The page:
Motion to Withdraw Plea Must Be Made in County of Sentencing, Not Residence—C.A.
Stratton Says That Transfer of Jurisdiction to Los Angeles Was
For Purpose of Overseeing Probation, Not Other Purposes
By a MetNews Staff Writer
A man who pled no contest in San Bernardino Superior Court to one count of assault by means likely to produce great bodily injury and was placed on three years formal probation, with jurisdiction then transferred to Los Angeles County where he resides, was obliged to make his motion to set aside the plea in San Bernardino, not here, the Court of Appeal for this district has held.
Thursday’s unpublished opinion affirms an order by Los Angeles Superior Court Judge Judith L. Meyer. She denied a motion by Eduardo Hernandez to withdraw his plea pursuant to Penal Code §473.7 on the ground that the immigration consequences of that plea were not explained to him.
Meyer advised Hernandez—whose probation has now terminated—to refile the motion in San Bernardino.
Penal Code §1203.9
Jurisdiction was shifted to Los Angeles County pursuant to Penal Code §1203.9 which provides, in subd. (a)(1), that a court “upon noticed motion, shall transfer the case” of a probationer “to the superior court in any other county in which the person resides permanently.”
At issue in the case was the intended scope of subd. (a)(3) of that code section which provides that “the court of the receiving county shall have full jurisdiction over the matter upon transfer.”
Presiding Justice Maria E. Stratton of Div. Eight wrote:
“The question is whether the phrase ‘full jurisdiction’ is meant to remove the authority of the original sentencing court from everything associated with the case, or whether ‘full jurisdiction’ refers only to matters relating to the probationary sentence..”
Statute’s Sole Purpose
“[L]egislative history persuades us that section 1203.9 was enacted solely to effectuate more streamlined and effective supervision of probationers statewide by ensuring that the court of their county of residence is empowered to supervise and adjudicate issues arising as a result of the probationary grant. It was not intended to disempower the sentencing court from all post-sentencing issues that may arise as a result of the conviction and sentence.”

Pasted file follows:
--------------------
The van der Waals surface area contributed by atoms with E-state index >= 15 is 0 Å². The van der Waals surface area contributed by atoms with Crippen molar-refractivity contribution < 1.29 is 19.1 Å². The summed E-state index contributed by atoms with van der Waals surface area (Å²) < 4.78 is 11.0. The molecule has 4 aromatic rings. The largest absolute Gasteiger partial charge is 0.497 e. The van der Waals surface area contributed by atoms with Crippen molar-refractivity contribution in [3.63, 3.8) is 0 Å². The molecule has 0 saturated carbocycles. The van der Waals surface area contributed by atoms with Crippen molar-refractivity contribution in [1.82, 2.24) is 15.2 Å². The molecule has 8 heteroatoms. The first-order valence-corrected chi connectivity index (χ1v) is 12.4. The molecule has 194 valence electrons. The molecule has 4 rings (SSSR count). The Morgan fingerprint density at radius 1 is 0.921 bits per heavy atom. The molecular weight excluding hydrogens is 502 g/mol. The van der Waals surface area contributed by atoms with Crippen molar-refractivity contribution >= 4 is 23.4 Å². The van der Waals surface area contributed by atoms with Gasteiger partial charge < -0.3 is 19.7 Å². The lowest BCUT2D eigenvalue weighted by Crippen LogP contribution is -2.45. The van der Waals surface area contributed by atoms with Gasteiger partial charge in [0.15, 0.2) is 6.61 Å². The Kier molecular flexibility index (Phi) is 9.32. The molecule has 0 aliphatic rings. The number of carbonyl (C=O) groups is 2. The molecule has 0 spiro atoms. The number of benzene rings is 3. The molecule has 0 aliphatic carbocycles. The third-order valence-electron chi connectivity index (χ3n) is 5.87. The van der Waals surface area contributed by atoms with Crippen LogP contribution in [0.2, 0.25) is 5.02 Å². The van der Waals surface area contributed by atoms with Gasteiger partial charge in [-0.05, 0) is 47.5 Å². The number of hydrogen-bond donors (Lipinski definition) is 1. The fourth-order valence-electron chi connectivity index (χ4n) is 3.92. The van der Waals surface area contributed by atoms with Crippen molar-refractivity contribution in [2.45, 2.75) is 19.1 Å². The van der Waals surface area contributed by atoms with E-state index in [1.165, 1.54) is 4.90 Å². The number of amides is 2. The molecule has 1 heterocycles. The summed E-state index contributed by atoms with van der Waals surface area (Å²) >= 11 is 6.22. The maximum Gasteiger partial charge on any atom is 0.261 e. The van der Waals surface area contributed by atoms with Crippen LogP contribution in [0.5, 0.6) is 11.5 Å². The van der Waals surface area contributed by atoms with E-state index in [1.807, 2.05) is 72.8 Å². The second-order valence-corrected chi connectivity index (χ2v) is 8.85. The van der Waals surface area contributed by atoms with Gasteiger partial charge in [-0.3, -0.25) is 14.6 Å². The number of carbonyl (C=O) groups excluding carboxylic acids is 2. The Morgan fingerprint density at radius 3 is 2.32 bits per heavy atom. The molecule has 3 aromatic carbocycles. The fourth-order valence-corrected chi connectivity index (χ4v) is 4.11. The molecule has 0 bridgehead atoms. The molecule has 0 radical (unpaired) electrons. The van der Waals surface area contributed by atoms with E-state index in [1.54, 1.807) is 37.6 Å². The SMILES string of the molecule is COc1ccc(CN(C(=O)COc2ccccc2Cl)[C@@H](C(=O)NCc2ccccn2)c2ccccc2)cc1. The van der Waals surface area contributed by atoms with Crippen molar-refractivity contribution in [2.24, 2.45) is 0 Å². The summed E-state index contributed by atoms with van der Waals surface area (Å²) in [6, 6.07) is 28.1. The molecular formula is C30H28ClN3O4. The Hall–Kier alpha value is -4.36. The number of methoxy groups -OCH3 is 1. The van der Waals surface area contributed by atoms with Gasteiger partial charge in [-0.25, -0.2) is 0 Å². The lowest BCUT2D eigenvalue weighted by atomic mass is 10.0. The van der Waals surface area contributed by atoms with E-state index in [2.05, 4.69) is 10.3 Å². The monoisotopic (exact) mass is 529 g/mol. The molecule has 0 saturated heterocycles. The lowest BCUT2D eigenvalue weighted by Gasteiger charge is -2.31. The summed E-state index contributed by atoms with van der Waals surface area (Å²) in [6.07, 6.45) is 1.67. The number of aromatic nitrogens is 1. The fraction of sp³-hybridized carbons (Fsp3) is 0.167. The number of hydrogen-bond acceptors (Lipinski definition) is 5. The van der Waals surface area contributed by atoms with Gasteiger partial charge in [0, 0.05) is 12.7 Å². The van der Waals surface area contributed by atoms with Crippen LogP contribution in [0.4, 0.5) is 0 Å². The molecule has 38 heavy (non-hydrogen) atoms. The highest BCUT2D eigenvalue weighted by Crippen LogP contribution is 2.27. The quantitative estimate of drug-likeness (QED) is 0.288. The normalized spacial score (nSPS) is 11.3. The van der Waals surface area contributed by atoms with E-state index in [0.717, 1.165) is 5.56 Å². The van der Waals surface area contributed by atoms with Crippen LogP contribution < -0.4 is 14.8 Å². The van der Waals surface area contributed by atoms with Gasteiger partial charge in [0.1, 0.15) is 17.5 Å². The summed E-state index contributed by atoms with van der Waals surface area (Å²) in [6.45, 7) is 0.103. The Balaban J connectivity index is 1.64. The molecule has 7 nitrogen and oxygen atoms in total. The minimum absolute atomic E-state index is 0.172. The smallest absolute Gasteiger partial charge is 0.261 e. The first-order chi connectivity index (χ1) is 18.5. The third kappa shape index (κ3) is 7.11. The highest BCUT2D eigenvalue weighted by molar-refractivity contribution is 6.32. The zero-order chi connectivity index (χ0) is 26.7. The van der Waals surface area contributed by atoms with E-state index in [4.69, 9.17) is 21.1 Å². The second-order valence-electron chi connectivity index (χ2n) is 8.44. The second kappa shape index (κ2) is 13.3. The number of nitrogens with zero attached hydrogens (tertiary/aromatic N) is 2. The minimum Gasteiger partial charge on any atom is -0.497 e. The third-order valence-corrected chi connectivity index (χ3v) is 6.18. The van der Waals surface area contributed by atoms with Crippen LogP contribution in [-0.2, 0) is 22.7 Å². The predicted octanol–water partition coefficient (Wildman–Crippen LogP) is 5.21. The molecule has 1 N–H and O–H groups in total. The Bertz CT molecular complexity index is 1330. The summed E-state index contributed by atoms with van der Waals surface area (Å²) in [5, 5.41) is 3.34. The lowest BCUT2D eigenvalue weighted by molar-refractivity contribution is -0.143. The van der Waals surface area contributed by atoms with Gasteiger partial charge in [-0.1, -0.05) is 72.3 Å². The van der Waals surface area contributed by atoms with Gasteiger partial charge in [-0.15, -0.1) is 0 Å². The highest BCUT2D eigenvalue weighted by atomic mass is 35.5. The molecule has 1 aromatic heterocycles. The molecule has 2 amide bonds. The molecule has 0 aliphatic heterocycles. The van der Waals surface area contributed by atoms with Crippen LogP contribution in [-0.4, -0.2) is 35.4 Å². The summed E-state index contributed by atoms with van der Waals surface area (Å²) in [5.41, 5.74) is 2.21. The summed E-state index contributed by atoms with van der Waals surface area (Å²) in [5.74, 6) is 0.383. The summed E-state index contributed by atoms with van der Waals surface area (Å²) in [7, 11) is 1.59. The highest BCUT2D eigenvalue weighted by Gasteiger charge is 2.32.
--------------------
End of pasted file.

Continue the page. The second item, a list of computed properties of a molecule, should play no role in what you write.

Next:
The presiding justice added:
“Notably, if a motion under section 1473.7 were granted and the plea were withdrawn, criminal proceedings would normally re-commence in the original county of prosecution. In our view, that alone would dictate that the motion be filed in the county where the charges were originally filed. There is no point in starting the section 1473.7 process in one county only to have the re-commenced prosecution finish in another county. Neither judicial economy nor equity is fostered by such a bifurcation of labor.”
She said that there is an alternative basis for concluding that the motion may not be made other than in San Bernardino. When Hernandez’s term of probation ended, Stratton wrote, the defendant “reverted to the status of any other convicted person not on probation” and is therefore “is appropriately subject to the rules governing that demographic.”
The case is People v. Hernandez, B315243.
Following his conviction, Hernandez was deported, and illegally reentered the United States.
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